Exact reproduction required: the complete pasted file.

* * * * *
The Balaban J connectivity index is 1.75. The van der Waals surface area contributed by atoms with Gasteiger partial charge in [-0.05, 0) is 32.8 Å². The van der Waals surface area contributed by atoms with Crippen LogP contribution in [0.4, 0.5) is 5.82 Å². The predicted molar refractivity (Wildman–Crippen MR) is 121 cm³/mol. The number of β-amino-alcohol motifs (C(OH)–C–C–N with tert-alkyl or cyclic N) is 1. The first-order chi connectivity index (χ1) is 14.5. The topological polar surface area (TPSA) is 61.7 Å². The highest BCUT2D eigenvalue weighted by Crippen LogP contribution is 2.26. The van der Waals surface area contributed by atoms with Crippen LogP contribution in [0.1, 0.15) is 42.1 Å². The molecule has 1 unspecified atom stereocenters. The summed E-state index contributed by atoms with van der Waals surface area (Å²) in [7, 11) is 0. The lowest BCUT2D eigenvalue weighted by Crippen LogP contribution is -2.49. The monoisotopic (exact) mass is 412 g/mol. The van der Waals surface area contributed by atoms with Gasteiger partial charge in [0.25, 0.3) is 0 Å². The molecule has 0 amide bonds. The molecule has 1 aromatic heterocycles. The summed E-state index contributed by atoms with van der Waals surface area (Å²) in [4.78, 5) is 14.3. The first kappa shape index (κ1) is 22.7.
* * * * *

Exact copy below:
The Balaban J connectivity index is 1.75. The van der Waals surface area contributed by atoms with Gasteiger partial charge in [-0.05, 0) is 32.8 Å². The van der Waals surface area contributed by atoms with Crippen LogP contribution in [0.4, 0.5) is 5.82 Å². The predicted molar refractivity (Wildman–Crippen MR) is 121 cm³/mol. The number of β-amino-alcohol motifs (C(OH)–C–C–N with tert-alkyl or cyclic N) is 1. The first-order chi connectivity index (χ1) is 14.5. The topological polar surface area (TPSA) is 61.7 Å². The highest BCUT2D eigenvalue weighted by Crippen LogP contribution is 2.26. The van der Waals surface area contributed by atoms with Crippen LogP contribution in [0.1, 0.15) is 42.1 Å². The molecule has 1 unspecified atom stereocenters. The summed E-state index contributed by atoms with van der Waals surface area (Å²) in [7, 11) is 0. The lowest BCUT2D eigenvalue weighted by Crippen LogP contribution is -2.49. The monoisotopic (exact) mass is 412 g/mol. The van der Waals surface area contributed by atoms with Gasteiger partial charge in [0.25, 0.3) is 0 Å². The molecule has 0 amide bonds. The molecule has 1 aromatic heterocycles. The summed E-state index contributed by atoms with van der Waals surface area (Å²) in [4.78, 5) is 14.3. The first kappa shape index (κ1) is 22.7.